We’re a notably Type-A bunch, which doesn’t necessarily bode well for our overall sense of balance and well-being. According to Psychology Today, having a Type-A personality is associated with “hostility, impatience, difficulty expressing emotions, competitiveness, drive, perfectionism and an unhealthy dependence on external rewards such as wealth, status, or power.”
Not great, right?
I see this personality trait play out most when I am working with clients who have an objectively terrible boss. A boss who torpedos their team’s work, who sets no clear expectations or is constantly changing priorities, who yells, who creates perverse incentives for colleagues to undermine one another. Or worse.
It’s not that Type-A personalities are the cause of this type of unacceptable behavior, but I have a hunch these behaviors feel more acceptable in environments dominated by unchecked Type-A personalities.
These clients of mine — who are consumed by the toxic work culture engendered by their bosses — are negatively impacted on a physical, emotional, and psychological level. We work hard to find small ways to bring them a sense of day-to-day well-being; to help them focus on solutions within their control, and how to create distance on issues where they have little.
I compiled the following set of strategies based on years of working with employees in this situation, and share it in hopes that many more people can benefit.
Do you ever have those moments where you almost literally feel your brain breaking because you catch yourself trying to focus on so many different things at once? Your workday flies by in no time, there’s never enough time to complete your tasks, everything was ALWAYS due yesterday, and it somehow never really feels like you are ever getting anything done. You exist in a frantic state, are totally spent by the end of the day, and have little to show for it.
For example, It’s 11AM and you’ve already been furiously working away at your desk for 3 hours. Your boss pops by to tell you they need this OTHER assignment to be done, and it’s a priority, so please have it complete by 4PM. You feel panicked and overwhelmed in the moment, and are short and reactive for the rest of the day.
Do your best to respond to requests such as this in the moment. I usually recommend that clients take these opportunities to force their boss to prioritize. Would they prefer you continue the work currently underway, or stop this work to begin new tasks. The important point to reiterate is that all tasks cannot happen by the imposed timelines. You need your boss to give you clarity on the priorities, and decide for themselves which tasks are most important to them.
Depending on your comfort level, you could take a more or less assertive approach to your language. Here are two examples:
If you try this out and it works well for you, consider setting up a 60-minute meeting with your boss for the following week. Review your responsibilities to get a clear sense of how to prioritize your work. Bring suggestions (and justification!) for delegating some work to colleagues who are better suited to those tasks.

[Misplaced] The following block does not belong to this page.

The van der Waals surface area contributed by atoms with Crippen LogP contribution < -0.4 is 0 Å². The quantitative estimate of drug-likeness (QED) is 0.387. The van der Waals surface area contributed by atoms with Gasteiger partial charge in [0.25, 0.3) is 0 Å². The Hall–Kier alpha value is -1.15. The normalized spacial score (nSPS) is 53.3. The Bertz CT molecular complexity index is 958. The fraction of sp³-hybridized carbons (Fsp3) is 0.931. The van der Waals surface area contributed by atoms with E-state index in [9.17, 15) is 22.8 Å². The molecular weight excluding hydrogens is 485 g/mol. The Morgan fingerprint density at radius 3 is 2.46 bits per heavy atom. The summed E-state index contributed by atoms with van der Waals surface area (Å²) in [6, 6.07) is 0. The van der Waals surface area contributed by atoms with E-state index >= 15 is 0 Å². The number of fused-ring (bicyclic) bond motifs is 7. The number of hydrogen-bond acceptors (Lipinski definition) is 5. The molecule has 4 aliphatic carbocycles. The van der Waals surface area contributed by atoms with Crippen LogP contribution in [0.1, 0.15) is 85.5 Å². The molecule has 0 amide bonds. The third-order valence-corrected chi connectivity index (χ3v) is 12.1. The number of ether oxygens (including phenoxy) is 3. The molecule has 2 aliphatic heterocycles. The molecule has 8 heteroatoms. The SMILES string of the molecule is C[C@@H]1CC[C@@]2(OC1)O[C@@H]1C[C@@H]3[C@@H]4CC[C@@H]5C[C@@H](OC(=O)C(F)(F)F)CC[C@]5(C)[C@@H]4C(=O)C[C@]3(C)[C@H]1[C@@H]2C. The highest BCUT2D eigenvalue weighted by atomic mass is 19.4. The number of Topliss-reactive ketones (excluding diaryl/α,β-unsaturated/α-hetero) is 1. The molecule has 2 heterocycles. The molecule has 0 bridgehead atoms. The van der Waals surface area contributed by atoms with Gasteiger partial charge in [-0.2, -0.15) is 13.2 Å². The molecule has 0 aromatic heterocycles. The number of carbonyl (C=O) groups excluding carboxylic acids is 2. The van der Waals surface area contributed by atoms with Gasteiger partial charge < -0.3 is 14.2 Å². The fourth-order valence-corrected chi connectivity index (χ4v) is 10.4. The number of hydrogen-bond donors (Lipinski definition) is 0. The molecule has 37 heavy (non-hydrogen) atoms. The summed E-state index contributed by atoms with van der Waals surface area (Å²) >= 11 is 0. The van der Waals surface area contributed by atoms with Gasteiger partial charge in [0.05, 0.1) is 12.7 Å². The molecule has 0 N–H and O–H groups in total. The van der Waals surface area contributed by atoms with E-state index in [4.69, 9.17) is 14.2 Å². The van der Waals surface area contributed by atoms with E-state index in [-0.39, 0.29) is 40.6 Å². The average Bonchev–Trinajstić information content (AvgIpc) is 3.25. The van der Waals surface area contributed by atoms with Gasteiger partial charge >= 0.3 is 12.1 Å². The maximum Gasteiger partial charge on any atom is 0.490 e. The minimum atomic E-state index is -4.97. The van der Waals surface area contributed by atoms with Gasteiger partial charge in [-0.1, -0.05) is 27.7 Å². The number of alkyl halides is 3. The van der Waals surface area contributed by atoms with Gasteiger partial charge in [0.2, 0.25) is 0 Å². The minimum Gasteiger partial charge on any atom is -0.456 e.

Here’s the scene: you have tremendous responsibility. Easily more than one person’s job. You have tons of institutional knowledge and the whole place would probably crumble if you left. You have no room to breathe, and the weight of the responsibility is oppressive and keeps your from thinking about anything BUT work.
I really feel for people in this situation. I’ve been in similar situations in the past, and it is fully overwhelming to work in a place where it feels like so much is riding on your shoulders, without the support, authority, access to information, or appropriate level of recognition.
If you find yourself in this situation, it’s of paramount importance to start setting boundaries and advocating for yourself. This can be done in small ways that add up to a meaningful difference. Consider the following options:
This one hits me straight to the heart. Everyday is a different kind of drama. People are yelled at. Meetings make you incensed. The staff is practically trained to undermine each other as a matter of daily operations. Distrust everywhere. You are left out of conversations and key decisions for no reason. No accountability, no transparency. Your career is plateauing because you’re not using your skills effectively. You are just so over it.
When this description matches your day-to-day work environment, it’s important to acknowledge that this is likely a dysfunctional workplace at the structural level; in other words, you’re in a toxic work environment. This means you cannot single-handedly fix the problems. What you can do is take care of yourself, and help your colleagues do the same for themselves. Here are some options:
This is just a sampling of the many options you have to gain a better sense of balance and well-being in a stressful work environment. While you cannot control everything that happens in your professional life, you do have control over how you respond. Keeping your own well-being as a top priority will help you develop a healthy and assertive approach to self-advocacy in the workplace.